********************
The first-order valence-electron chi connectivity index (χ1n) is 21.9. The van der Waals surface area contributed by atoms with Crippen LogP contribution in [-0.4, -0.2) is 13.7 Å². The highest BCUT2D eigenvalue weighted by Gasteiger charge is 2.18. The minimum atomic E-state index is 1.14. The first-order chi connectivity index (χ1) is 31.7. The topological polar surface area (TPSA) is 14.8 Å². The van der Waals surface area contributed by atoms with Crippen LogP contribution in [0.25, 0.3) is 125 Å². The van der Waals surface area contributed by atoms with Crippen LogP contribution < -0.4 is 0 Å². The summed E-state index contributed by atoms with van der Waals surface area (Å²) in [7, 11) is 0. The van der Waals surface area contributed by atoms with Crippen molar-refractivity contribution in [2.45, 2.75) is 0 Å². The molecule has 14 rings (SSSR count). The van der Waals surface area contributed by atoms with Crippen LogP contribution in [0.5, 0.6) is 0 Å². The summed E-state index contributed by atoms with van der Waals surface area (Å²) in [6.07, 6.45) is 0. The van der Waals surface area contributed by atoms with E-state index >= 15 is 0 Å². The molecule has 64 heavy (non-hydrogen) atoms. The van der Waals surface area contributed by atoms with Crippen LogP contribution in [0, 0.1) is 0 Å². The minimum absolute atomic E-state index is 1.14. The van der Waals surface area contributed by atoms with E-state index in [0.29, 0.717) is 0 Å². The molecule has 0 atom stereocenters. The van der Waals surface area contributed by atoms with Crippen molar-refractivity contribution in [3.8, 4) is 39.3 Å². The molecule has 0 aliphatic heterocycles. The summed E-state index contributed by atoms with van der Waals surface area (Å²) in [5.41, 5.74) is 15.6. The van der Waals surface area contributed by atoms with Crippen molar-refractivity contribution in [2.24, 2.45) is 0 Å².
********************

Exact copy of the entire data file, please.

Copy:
The first-order valence-electron chi connectivity index (χ1n) is 21.9. The van der Waals surface area contributed by atoms with Crippen LogP contribution in [-0.4, -0.2) is 13.7 Å². The highest BCUT2D eigenvalue weighted by Gasteiger charge is 2.18. The minimum atomic E-state index is 1.14. The first-order chi connectivity index (χ1) is 31.7. The topological polar surface area (TPSA) is 14.8 Å². The van der Waals surface area contributed by atoms with Crippen LogP contribution in [0.25, 0.3) is 125 Å². The van der Waals surface area contributed by atoms with Crippen LogP contribution < -0.4 is 0 Å². The summed E-state index contributed by atoms with van der Waals surface area (Å²) in [7, 11) is 0. The van der Waals surface area contributed by atoms with Crippen molar-refractivity contribution in [2.45, 2.75) is 0 Å². The molecule has 14 rings (SSSR count). The van der Waals surface area contributed by atoms with Crippen LogP contribution in [0.5, 0.6) is 0 Å². The summed E-state index contributed by atoms with van der Waals surface area (Å²) in [6.07, 6.45) is 0. The van der Waals surface area contributed by atoms with E-state index >= 15 is 0 Å². The molecule has 64 heavy (non-hydrogen) atoms. The van der Waals surface area contributed by atoms with Crippen LogP contribution in [0, 0.1) is 0 Å². The minimum absolute atomic E-state index is 1.14. The van der Waals surface area contributed by atoms with E-state index in [0.29, 0.717) is 0 Å². The molecule has 0 atom stereocenters. The van der Waals surface area contributed by atoms with Crippen molar-refractivity contribution in [3.8, 4) is 39.3 Å². The molecule has 0 aliphatic heterocycles. The summed E-state index contributed by atoms with van der Waals surface area (Å²) in [5.41, 5.74) is 15.6. The van der Waals surface area contributed by atoms with Crippen molar-refractivity contribution in [2.24, 2.45) is 0 Å².